Financing Urban Water Protection and Management

The Nature Conservancy’s (TNC) January 2017 report “Beyond the Source: the Environmental, Economic and Community Benefits of Source Water Protection” highlights water funds as a strategy for urban source water protection. 40 percent of source watersheds around the world show high-to-moderate levels of degradation. This can put water and food security at risk and negatively impact economic growth.

The report defines water funds as institutionalized mechanisms that connect upstream and downstream water users through integrated financing, governance and management. These mechanisms can take a variety of forms, but share the following characteristics: “a funding vehicle, a multi-stakeholder governance mechanism, science-based planning, and implementation capacity.”

Andrea Erickson, managing director of water security at TNC, said water funds are the best way TNC has come up with “to cross jurisdictional boundaries… and connect work in cities to [protection] solutions upstream.”

Erickson said she hopes TNC’s report will convince readers that urban source water protection is a valuable investment with an array of co-benefits and get them thinking about whether a water fund might be right for their city. “Ultimately, we are trying to mainstream the idea of investment in natural infrastructure. And water funds are a way to do that.”

TNC has worked on 29 water funds globally, 22 of which are in Latin America. An additional 40 projects are in the design phase. A number of TNC’s current projects are included in the report.

The Need for Source Water Protection

The current degradation of source watersheds  is primarily the result of the development and deforestation – as well as the use of fertilizers containing high levels of nitrogen and phosphorous.

The report says cities have traditionally dealt with water security issues through the development of “gray infrastructure” – manmade storage and treatment facilities. It shows the natural infrastructure provided by forests, wetlands, and other ecosystems is often a more cost-effective option than its man-made alternative.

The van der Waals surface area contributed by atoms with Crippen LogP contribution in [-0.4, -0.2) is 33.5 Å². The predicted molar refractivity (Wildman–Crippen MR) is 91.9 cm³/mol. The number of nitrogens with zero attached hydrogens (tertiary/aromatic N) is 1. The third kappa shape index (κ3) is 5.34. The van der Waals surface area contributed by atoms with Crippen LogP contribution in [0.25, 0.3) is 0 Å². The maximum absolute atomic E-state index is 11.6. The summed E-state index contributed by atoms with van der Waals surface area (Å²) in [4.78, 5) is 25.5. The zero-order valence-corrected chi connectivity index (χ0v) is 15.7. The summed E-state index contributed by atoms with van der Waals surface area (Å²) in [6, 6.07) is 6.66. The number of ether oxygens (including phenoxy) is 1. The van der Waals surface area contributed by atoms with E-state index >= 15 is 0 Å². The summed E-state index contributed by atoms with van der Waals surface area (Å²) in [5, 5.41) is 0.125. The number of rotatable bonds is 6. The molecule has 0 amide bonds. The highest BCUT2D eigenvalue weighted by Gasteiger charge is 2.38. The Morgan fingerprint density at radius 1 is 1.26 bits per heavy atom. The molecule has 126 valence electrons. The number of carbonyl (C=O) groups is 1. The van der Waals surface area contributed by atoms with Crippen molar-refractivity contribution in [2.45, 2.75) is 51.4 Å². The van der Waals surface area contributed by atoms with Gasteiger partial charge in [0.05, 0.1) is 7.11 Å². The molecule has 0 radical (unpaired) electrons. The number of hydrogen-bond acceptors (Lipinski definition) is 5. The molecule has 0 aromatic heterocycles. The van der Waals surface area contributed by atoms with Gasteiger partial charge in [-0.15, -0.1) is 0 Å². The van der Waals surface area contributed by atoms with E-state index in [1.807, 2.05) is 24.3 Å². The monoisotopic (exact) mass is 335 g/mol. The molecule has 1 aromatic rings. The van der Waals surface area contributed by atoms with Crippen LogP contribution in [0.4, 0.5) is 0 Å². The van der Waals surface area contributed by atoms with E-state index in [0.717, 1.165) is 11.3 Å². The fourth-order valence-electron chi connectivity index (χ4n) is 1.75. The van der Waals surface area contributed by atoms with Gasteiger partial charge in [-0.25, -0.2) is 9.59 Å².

The report’s authors found that four out of five cities can meaningfully reduce water pollution through land protection and improved agricultural practices.

In addition to improved water quality and quantity, TNC’s report illustrates an array of stacking benefits associated with source water protection. These include increased carbon storage and climate mitigation, better soil retention, protection of wildlife habitat, reduced fire frequency, and lowered risks to fisheries.

Erickson said implementing water funds also helps to “make people more aware of the value of nature.”

Operational water funds
TNC is working on water funds around the world.
Source: TNC, Beyond the Source report (p. 10)

Financing Source Water Protection

The report says there is massive potential for cities around the world to improve water quality and quantity through the protection of source watersheds. However, implementing this work requires huge financial investments in land protection. TNC estimated that an annual increase of $42 billion to $48 billion is necessary to reduce sediment and nutrients by 10 percent in 90 percent of watersheds globally.

According to the report, no single source of funding can be relied upon to finance source water protection around the globe. Instead, raising and sustaining consistent funding at such a large scale will require a diversity of funding flows.

The report points to three ways in which water funds can be scaled through increased investment. These include strengthening public funding flows, bringing in new sectors of investment, and demonstrating the value of natural infrastructure as an alternative or complement to gray infrastructure.

Erickson said the key to establishing diverse funding flows is revealing multiple values that attract a variety of payers. “The reality is that there’s more likelihood [of raising funds] when more than one payer sees value. [It’s important] to hone the business case for different sectors.”

There must also be mechanisms in place that allow a variety of players to financially contribute, Erickson said. For instance, “corporations don’t want their money mixed with public money, so you have to figure out a way to capture multiple flows.”

In addition, Erickson said, “different payers come in at different times.” For instance, local food and beverage companies tend to be early adopters. Establishing sources of public funding like tariffs or taxes tend to be longer-term endeavors.